Acton Bell                                          ¬ Anne Bronte

10. Adonais and Thyrsis related:  Both are two great elegies written by Shelley and Arnold respectively in memory of their friends Keats and Arthur Hugh Clough.

11. Graveyard school of poets: The graveyard or Churchyard school of poets is those who write elegies. These poets belong to no particular age, no particular period, nor are they poets who wrote only elegies and no other kind of poetry. Quite a large number of poets including Spenser, Milton, Gray, Shelley, Tennyson and Arnold wrote elegies. They can be said to be the graveyard school of poets.

12. Satire: A to Z (Objective Questions)It is a literary composition whose principal aim is to ridicule folly or vices. It provides humour and laughter and the true end of satire is the amendment of vices by correction.

Exp. Dryden’s Absalom and Achitophel

Butter’s Hudibras

Swift’s Gulliver’s Travels

Pope’s Dunciad.

13.Regional novel: In this type of novel a particular region, it’s geographic paint, social and religious customs, people and manners are highlighted with a faithful account.

     Hardy’s Wessex novels, Narayan’s Mulgudi novels are such examples.

 14. An adult second language learner finds it impossible to form second language sounds that do not occur in his first language.

 15. PRB: The initial PRB stands for Pre Raphaelite Brotherhood. At first the brotherhood exhibited together anonymously, signing all their paintings with the monogram P.R.B. when their identity and youth were discovered I 1850, their works were harshly criticized for its disregard of academic ideals of beauty but also for its apparent irreverence in treating religious themes with an uncompromising realism. Nevertheless, the leading art critic John Ruskin defended them and their art. A to Z (Objective Questions)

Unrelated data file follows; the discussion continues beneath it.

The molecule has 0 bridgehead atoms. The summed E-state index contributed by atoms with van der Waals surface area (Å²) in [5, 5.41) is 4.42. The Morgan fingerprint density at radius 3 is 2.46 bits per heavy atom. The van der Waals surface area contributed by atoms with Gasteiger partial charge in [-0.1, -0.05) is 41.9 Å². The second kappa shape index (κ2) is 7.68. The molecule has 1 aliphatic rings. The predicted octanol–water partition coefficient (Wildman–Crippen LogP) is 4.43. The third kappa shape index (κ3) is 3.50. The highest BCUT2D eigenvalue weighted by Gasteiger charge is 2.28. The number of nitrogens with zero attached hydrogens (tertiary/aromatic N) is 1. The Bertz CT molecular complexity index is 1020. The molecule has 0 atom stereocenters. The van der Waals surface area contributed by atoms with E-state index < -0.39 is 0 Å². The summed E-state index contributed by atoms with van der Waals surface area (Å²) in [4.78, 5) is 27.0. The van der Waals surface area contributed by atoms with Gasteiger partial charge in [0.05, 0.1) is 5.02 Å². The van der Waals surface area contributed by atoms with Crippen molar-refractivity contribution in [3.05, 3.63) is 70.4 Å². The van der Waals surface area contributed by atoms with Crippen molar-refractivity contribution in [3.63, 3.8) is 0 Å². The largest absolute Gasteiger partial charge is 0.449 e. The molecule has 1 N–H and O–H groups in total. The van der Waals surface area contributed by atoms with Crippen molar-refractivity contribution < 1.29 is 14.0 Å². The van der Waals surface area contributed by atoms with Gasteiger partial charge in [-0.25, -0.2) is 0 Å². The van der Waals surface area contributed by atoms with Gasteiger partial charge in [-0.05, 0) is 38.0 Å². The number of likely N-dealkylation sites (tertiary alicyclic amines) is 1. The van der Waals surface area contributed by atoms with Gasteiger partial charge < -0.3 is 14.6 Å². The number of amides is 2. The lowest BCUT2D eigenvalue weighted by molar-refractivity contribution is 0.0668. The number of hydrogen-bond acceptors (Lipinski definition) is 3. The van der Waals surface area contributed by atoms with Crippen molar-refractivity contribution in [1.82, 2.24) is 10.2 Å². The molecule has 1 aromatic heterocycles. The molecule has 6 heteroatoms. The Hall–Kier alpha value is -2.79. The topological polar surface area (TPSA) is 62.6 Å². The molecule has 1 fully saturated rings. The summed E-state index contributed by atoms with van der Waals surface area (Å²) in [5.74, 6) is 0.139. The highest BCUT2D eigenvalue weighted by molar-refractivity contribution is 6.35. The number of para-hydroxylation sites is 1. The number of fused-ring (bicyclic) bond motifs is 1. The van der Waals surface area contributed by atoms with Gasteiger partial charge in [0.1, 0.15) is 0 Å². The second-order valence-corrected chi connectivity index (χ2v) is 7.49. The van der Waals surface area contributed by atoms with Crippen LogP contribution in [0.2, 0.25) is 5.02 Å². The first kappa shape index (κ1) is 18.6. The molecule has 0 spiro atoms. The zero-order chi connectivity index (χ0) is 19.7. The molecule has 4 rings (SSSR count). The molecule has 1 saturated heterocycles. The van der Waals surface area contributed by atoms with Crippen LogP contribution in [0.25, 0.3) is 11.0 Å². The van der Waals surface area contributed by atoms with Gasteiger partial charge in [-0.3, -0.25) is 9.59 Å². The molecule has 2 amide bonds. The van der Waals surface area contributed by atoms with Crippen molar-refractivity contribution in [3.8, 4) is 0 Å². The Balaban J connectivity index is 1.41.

16.Body and soul: Marvell’s “The Coronet” seeks to explore the human condition in terms of the  Body and soul.

17. Hythloday in Thomas More’s Utopia did not correspond in biographical background to an actual historical person.

18. Gothic fiction: It is a type of crude, horror and mysterious novel plot. The little word comes from ‘Goth’ a medieval tribe in Germany and their love for magic, witchcraft and delight in ‘ruins’. By the interest of medievalism this type of novel has a rapid growth at the end of 18th century. A to Z (Objective Questions)

Authors                      Novels

Horace Walpole                - Castle of Otranto

Clara Reeve                        -   Old English Baron

Ann Radcliffe                      -  Romance of the Forest

M.G. Lewis                      - Ambrosio or the Monk

19.Common in A Room of One’s own, A Vindication for the right of Women and The Second Sex:  These three works are notable writing on Feminist movement. Mary Wollstonecraft’s A Vindication for the right of women laid the foundation of the feminist movement. Virginia Woolf’s A Room of One’s own and Simone de Beanuoir’s The Second Sex followed next.

 20. Dramatic monologue: Dramatic monologue is a type of poetry where the speaker through this interior monologue reveals same of his crises of mind. It is dramatic in the sense that one or more than one passive listener might be present whose reaction can be felt by the very words of the speaker. Ex.-Two in the Champagne, The Laboratory.

21. Abbey Theatre: (earlier name Irish Literary theatre, Irish National Theatre) founded by W. B. Yeats, Lady Gregory in 1899. It produced plays with a markedly national emphasis. W. B. Yeats was director of the Abbey Theatre until his death in 1939. Other major playwrights who contributed are J. M. Synge, Sean O’ Casey, James Stephens etc. A to Z (Objective Questions)

22.Court Comedy: These are the comedies written to be performed at the royal court. They are of artificial plot, little action; elaborate costume and scenery, prominence of music, song, wit etc. Examples: Love’s Labour’s Lost (Shakespeare), Endimion, Alexander and Compaspe (Lyly).

23. Domestic tragedy: These are the tragedies related to ordinary, day-to-day affairs of life. Instead of great heroic personage it includes ordinary people and their problems. Exmp: Thomas Heywood’s A Woman killed with kindness, John Mansfield’s Tragedy of Nun. Miller’s The Death of Salesman. A to Z (Objective Questions)

24. Rhyme royal: It was used by Chaucer for the first time in English in Troilus and Criseyde and then by Shakespeare in The Rape of Lucrece. The rhyme scheme of the seven line stanza in rhyme royal is a b a b bcc. It looks as if a quatrain has been dovetailed on to two couplets.

25.Ottava rima – It was introduced in England by Wyatt in the 16th century. The premier example of this verse form is Byron’s Don Juan. The rhyme scheme of the eight line stanza is a b ab ab cc. A to Z (Objective Questions)

26. Pathetic fallacy – First coined by John Ruskin. It is similar to personification where attribution of human capacities is given to natural objects.  
Ref: 1. History of English Literature- Albert     
        2. The Concise Cambridge History of English Literature
        3. UGC NET OLD QUESTION PAPERS